Playing with pillars
Pillars can be built in any shape as long as the core verticality is maintained for load transfer.
The history of architecture is full of creative forms and shapes, with buildings built possibly in every other way across the continents and centuries. This variety is caused as much by the conditions of location as by the intentions of people involved with the project.
Despite the urge to be different, strangely, pillars seem to have been treated to a greater similarity. Even today, there could be 10 varied elevations along a street, but all built with the same rectangular RCC columns.
The fear factor
The reason for standardising the pillars, even while personalising the building, could be the fear of structures. Being among the critical elements that transfer the loads, we dread the possibility of their failure. Hence, the least degree of experimentation with pillars, negating the possibility of exploring more ecological or economical options. There are numerous cases where designers tried to be eco-friendly with the walls and windows, but within over-designed columns and beams.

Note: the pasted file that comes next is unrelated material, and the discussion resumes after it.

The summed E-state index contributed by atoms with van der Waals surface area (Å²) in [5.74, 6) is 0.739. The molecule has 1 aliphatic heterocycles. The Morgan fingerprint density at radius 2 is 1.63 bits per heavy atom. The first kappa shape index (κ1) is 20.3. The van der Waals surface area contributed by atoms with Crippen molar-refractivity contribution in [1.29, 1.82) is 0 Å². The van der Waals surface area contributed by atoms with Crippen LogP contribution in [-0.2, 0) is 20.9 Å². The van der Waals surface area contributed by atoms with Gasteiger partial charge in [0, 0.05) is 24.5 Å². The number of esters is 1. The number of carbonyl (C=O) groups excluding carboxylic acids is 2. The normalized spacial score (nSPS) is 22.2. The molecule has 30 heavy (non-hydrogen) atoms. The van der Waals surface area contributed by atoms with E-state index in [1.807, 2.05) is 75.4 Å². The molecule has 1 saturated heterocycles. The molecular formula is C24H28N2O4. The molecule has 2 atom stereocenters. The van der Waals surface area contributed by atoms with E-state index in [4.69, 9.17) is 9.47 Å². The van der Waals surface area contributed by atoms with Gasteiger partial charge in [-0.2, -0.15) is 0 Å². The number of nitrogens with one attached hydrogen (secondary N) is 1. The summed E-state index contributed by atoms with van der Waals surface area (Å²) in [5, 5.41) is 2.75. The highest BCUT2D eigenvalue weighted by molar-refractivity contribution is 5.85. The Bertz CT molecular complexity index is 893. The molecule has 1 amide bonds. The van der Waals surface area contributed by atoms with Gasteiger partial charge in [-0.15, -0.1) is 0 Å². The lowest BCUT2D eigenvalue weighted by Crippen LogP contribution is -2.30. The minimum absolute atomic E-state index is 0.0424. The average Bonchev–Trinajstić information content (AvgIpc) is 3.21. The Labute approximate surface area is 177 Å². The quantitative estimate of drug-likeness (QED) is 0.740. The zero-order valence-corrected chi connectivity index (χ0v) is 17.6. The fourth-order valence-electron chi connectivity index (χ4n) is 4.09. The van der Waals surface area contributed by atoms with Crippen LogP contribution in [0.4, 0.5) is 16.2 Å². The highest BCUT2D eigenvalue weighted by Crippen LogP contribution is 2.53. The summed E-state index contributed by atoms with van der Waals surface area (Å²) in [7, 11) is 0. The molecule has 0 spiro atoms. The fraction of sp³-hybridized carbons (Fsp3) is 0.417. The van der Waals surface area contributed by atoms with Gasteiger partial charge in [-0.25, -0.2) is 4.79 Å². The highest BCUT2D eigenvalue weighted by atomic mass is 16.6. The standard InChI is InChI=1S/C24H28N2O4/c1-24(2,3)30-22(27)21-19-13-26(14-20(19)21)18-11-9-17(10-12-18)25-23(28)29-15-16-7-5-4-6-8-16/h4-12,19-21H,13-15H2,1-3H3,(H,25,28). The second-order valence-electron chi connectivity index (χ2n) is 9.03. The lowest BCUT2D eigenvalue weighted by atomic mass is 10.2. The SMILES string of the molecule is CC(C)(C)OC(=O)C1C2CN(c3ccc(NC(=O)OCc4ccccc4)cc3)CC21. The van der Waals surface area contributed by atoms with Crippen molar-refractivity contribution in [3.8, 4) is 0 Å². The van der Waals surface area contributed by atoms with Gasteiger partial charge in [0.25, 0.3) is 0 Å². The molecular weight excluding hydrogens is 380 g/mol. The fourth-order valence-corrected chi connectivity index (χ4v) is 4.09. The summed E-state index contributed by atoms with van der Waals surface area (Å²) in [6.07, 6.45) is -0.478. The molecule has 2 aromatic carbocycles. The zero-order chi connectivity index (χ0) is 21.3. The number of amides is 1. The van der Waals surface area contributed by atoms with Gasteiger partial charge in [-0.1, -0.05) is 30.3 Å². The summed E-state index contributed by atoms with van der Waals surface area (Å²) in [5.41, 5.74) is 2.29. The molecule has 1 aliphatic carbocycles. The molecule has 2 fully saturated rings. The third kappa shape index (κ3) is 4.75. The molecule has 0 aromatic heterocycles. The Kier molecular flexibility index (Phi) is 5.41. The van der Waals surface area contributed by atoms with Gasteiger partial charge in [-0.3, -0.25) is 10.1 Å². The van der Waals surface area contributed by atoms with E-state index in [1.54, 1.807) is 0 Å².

Consider the methods
Among the easiest methods to simplify columns has been using the stone slabs in their raw form, with minimal dressing. Being thin, they may buckle sideways in case of heavy loads, which can be resolved by double slabs bound together by mortar in between. Capping the slabs at top with metal flats and in turn welding the flat to the wall plate beam provides a fairly stable structure.
Twisting the column by gradually shifting each member and course creates the illusion of rotating pillars. Instead of brick over brick vertically, every upper brick would be built deliberately out of the plumb by half or one inch as desired. While the surface verticality is maintained, the corners alone appear curvilinear.
This construction needs good masonry skills and perfection within the act of twisting. Though attractive in form, twisted columns may appear out of context unless they are made to blend with the building as a whole.
Examples of human forms within the pillars are abundant in our traditional temples, while as a rare gesture, there is Charlie Chaplin in the stone pillar sculpted by John Devraj in the house of theatre personality C.R. Simha.
Disneyland and Ramoji film studios fantasize buildings and exhibit curious-looking elements of construction, though some of them may not be load bearing.
Villagers with lesser access to steel shuttering material often erect temporary supports with gaps between the bricks. This method can be used for permanent pillars also. Place two bricks on their edge, parallel at opposite faces of one course and the next course having two bricks on the other two faces.
So, each course has only two bricks, kept vertical, on opposite sides. We get a 9”x 9” structural pillar with holes that we can see through!
There is a simple lesson we learn by observing seemingly ordinary buildings – pillars can be built in any shape as long as the core verticality is maintained for load transfer.